With a two-man team using local Louisiana molasses, Roulaison Distilling Co. is creating big flavor in small batches of craft rum.
Roulaison Distilling Co.
Hidden in the back of an industrial building, Roulaison Distilling could be easily missed if you don’t know what you are looking for. Rounding the corner behind a craft chocolatier and nestled beside a small local cidery though, the entrance is marked with a bright navy and white sign. It feels a bit like a discovery.
Stepping through the door, nothing else about the distillery is hidden from view. Beyond the front desk and the small but carefully curated gift shop, you can see the total of the distilling facilities: pallets of bottles in various stages of production, two huge tanks (full of molasses), and a row of five small stills at work, filling large glass jugs with distilled rum. The 2,400 square-foot facility is one of the smallest in the state, second only to the nearby Atelier Vie Distillery. This entire operation is maintained by only two men – Andrew Lohfeld and Patrick Hernandez. They handle everything from production, to marketing, to managing vendors and greeting visitors in their well-appointed storefront.
Touring the Facility
Our tour was lead by Andrew, a former New York bourbon distiller with a friendly, outgoing personality. Andrew knew he wanted to make his own spirits, but wanted to move away from the more saturated (and precisely regulated) realm of American bourbon manufacturing. Unlike bourbon, Andrew described rum production as something akin to the “wild west of spirits”. To be classified as a rum, the spirit just has to be made from sugar cane (or one of the products made from sugar cane), and it cannot not be high enough proof to be considered a vodka. Not only is there not a huge American market (yet), but the more lax regulations allow the producer room for creativity and experimentation. Andrew took us through the life of a bottle of rum, from pure sugar cane to finished product in his story-filled tour. One of the most essential and unique features to their product line is the molasses used in Roulaison’s distillation process.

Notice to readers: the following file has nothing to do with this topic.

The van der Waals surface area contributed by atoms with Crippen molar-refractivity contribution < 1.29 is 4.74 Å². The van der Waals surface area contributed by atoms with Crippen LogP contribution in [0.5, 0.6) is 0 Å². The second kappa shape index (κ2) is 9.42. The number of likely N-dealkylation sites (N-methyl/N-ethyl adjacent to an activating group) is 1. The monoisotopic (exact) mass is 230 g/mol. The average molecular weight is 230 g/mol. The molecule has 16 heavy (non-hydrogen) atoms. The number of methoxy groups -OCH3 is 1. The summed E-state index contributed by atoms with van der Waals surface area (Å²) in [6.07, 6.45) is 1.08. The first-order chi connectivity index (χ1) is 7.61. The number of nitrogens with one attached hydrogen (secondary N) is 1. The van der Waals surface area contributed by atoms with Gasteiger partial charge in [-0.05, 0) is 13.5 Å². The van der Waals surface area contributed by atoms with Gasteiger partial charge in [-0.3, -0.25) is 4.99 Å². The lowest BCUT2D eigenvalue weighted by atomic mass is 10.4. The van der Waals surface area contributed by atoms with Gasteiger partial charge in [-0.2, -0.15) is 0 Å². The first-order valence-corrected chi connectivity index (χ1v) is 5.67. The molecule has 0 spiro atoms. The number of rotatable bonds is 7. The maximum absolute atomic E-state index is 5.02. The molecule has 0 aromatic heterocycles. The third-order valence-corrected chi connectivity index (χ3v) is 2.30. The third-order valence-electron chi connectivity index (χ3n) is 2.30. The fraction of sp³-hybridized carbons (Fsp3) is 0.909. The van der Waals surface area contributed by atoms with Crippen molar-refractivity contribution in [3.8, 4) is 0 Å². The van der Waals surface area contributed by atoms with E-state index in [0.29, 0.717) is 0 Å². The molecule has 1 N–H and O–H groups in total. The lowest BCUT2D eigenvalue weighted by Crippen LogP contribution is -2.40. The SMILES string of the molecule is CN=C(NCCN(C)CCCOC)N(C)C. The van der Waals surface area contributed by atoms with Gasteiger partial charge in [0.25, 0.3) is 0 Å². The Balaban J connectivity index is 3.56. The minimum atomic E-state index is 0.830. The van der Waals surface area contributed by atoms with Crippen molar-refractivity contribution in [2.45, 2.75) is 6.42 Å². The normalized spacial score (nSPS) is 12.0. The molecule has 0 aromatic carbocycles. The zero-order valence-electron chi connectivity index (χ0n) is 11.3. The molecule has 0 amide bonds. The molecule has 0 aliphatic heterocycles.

As a bit of background, there are four grades of molasses – A, B, C, and Blackstrap. While most rum in the United States is made from the more accessible blackstrap molasses, Roulaison is able to gain access to a much higher grade B molasses by working directly with local sugar cane mills. Having used plenty of molasses in baking, I was taken aback by the depth of flavor and sweet notes present in the straight molasses they have on hand. It’s no wonder that the two-man team produces such a fine product even without the fancier equipment some larger distilleries can boast.
Roulaison produces the equivalent of 12,000 bottles throughout the year through its five small stills. The rum is first distilled in four small stills at one time, and then the whole product passes a second time through the fifth still. It’s a long, laborious process, but it’s worth it. Once distilled, many of the rums are aged in charred barrels of various types. With such a small production line, every batch can have a bit of its own character. Roulaison divides their rum into a few categories: their flagship product, a white rum; an overproof white rum; a barrel-aged reserve; and then a variety of limited edition single barrel batches that can only be purchased from the facility.